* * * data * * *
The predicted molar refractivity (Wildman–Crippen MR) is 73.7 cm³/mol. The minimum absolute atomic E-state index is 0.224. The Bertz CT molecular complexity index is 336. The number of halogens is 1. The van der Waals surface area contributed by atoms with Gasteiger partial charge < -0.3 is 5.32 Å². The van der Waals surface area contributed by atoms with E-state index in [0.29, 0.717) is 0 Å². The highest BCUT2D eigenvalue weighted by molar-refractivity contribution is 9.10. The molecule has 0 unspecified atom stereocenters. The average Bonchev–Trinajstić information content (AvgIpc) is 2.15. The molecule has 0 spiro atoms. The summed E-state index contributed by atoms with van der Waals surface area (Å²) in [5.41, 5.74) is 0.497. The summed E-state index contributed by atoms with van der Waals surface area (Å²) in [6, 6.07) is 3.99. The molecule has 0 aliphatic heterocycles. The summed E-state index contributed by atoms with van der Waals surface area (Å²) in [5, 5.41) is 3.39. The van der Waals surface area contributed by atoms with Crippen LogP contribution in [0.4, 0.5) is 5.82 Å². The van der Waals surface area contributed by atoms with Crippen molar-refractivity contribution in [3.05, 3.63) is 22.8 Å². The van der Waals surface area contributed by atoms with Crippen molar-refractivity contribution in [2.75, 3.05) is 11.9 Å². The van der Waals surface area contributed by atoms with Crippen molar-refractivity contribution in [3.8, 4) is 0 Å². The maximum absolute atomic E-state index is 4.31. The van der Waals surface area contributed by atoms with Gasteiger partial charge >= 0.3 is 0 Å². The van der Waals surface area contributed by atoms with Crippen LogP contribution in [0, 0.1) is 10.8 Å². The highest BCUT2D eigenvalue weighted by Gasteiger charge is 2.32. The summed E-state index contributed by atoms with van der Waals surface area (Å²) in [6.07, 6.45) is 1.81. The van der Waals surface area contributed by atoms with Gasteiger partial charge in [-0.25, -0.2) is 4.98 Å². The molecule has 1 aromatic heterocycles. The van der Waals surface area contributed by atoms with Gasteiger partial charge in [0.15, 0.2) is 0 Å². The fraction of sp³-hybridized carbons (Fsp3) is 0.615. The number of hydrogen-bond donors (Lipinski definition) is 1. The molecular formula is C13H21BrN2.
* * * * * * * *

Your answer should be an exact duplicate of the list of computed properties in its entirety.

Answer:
The predicted molar refractivity (Wildman–Crippen MR) is 73.7 cm³/mol. The minimum absolute atomic E-state index is 0.224. The Bertz CT molecular complexity index is 336. The number of halogens is 1. The van der Waals surface area contributed by atoms with Gasteiger partial charge < -0.3 is 5.32 Å². The van der Waals surface area contributed by atoms with E-state index in [0.29, 0.717) is 0 Å². The highest BCUT2D eigenvalue weighted by molar-refractivity contribution is 9.10. The molecule has 0 unspecified atom stereocenters. The average Bonchev–Trinajstić information content (AvgIpc) is 2.15. The molecule has 0 spiro atoms. The summed E-state index contributed by atoms with van der Waals surface area (Å²) in [5.41, 5.74) is 0.497. The summed E-state index contributed by atoms with van der Waals surface area (Å²) in [6, 6.07) is 3.99. The molecule has 0 aliphatic heterocycles. The summed E-state index contributed by atoms with van der Waals surface area (Å²) in [5, 5.41) is 3.39. The van der Waals surface area contributed by atoms with Crippen LogP contribution in [0.4, 0.5) is 5.82 Å². The van der Waals surface area contributed by atoms with Crippen molar-refractivity contribution in [3.05, 3.63) is 22.8 Å². The van der Waals surface area contributed by atoms with Crippen molar-refractivity contribution in [2.75, 3.05) is 11.9 Å². The van der Waals surface area contributed by atoms with Crippen molar-refractivity contribution in [3.8, 4) is 0 Å². The maximum absolute atomic E-state index is 4.31. The van der Waals surface area contributed by atoms with Gasteiger partial charge >= 0.3 is 0 Å². The van der Waals surface area contributed by atoms with Crippen LogP contribution in [0, 0.1) is 10.8 Å². The highest BCUT2D eigenvalue weighted by Gasteiger charge is 2.32. The summed E-state index contributed by atoms with van der Waals surface area (Å²) in [6.07, 6.45) is 1.81. The van der Waals surface area contributed by atoms with Gasteiger partial charge in [-0.25, -0.2) is 4.98 Å². The molecule has 1 aromatic heterocycles. The van der Waals surface area contributed by atoms with Gasteiger partial charge in [0.15, 0.2) is 0 Å². The fraction of sp³-hybridized carbons (Fsp3) is 0.615. The number of hydrogen-bond donors (Lipinski definition) is 1. The molecular formula is C13H21BrN2.